As I was building more with Gutenberg, I was also finding new ways to build Gutenberg itself. I was able to understand more of the discussions, and offer my thoughts and suggestions. I started opening pull requests, largely dealing with design issues but also solving small bugs and quirks. I made a point of attending the weekly meeting I had previously added to the README, chiming in when I felt I had more perspective to share.

Today I have 25 new issues and 27 pull requests under my belt, in addition to dozens of comments on existing tickets. I’m a ‘member’ of the Gutenberg team on GitHub, and try to find time every day to triage new bugs or review pull requests. It took me most of the year to get to that point and it certainly wasn’t always easy. I still have so much to learn.

When I hear about how difficult it is to contribute to Gutenberg, I can’t reconcile that with my own experience. That’s not to say it’s a breeze: Gutenberg does things very differently than WordPress core, and there is undoubtedly a learning curve.

Advice for Contributing to Gutenberg

If you aren’t comfortable coding from day one, there are so many other ways to contribute. Read through issues and add your own ideas and suggestions. Try testing and replicating bug reports. Hunt through inline documentation for typos and grammar corrections. All of these are valuable, and always appreciated.

As you absorb the Guten-way through osmosis, you’ll find that the code isn’t as hard as you think — it’s just different. The intelligent people who build Gutenberg have done a great job at hiding away the ‘computer-science’ bits so the rest of us don’t have to worry about data binding and other complex ideas. I still cannot explain state management, data stores, or context APIs but I have managed to find small areas of the code to improve.

This isn’t to deny anyone’s frustration or confusion with Gutenberg and its development. Documentation is still lacking in many places. Some of the APIs are unintuitive. The tooling isn’t the simplest to set up. These are real problems, and I don’t want to pretend they don’t exist; we can undoubtedly do more to make Gutenberg development easier.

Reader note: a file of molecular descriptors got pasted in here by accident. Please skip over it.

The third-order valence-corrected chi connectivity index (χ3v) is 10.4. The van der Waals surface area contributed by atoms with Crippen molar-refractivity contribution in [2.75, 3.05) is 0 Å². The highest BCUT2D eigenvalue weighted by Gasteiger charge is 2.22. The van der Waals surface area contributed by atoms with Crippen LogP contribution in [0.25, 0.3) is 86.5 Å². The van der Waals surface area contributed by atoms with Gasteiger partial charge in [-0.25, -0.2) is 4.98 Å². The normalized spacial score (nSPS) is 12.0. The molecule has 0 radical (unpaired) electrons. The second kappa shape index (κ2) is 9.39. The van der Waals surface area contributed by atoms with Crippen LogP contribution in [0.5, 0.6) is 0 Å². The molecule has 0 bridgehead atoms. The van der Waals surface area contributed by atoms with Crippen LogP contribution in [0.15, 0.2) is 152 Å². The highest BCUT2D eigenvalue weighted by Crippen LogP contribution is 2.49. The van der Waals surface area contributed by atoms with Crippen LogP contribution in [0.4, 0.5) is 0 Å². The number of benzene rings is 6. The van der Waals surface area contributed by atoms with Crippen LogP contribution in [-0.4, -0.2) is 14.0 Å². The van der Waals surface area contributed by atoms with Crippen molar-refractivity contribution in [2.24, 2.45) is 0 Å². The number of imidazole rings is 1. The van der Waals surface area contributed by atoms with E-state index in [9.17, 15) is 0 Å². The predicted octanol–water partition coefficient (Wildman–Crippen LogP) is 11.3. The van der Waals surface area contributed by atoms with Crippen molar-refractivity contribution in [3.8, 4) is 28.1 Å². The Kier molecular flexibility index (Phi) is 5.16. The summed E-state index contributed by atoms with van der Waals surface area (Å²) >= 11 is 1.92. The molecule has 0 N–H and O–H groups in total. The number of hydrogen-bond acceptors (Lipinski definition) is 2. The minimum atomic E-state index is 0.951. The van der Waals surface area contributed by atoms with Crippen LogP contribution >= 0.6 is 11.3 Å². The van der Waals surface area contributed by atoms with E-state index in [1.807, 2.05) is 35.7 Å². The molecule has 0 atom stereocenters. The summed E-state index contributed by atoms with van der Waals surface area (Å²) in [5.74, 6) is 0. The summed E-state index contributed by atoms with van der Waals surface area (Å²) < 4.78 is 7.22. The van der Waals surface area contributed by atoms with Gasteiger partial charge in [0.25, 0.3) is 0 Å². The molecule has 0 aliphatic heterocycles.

And of course I have privilege to check: I’m lucky to have the time to spend in the GitHub repo, experimenting with code, and participating in weekly meetings. I recognize that’s not a reality for many people.

If you can’t find the time, the Classic Editor will continue to be an option, and there’s no shame in prolonging the upgrade. It may take time for the Gutenberg experience to be as intuitive as we would all like it to be, and waiting for that is totally reasonable.

But if you open yourself to some new ideas about what WordPress can be, and can make the time, you may end up surprised at how easy it is to contribute. If you get stumped, pop into #core-editor or the forums. Don’t be afraid to post a bug report or suggestion; we might consolidate it with another issue if it was previously reported, but the additional information is still valuable. Every experience matters.

I’m incredibly excited about the future of WordPress with Gutenberg and to finally be a real WordPress contributor. We have a long way to go, but that means there are still many exciting ways to make a difference. The project will only get stronger with more independent community voices chiming in.

I hope you’ll join us!


The following is a guest post by Chris Van Patten who shares his experience learning and contributing to Gutenberg. There’s been a lot of talk of Gutenberg’s higher barrier to entry for new contributors. Van Patten describes what it was like to climb and overcome those barriers. Van Patten is the founder of Tomodomo, a website development company that specializes in creating sites that engage readers. Over the past few months, but especially over the last few weeks, there has been extensive conversation about the barriers to entry present in contributing to the upcoming Gutenberg editor for WordPress. Of course,…

Source: WordPress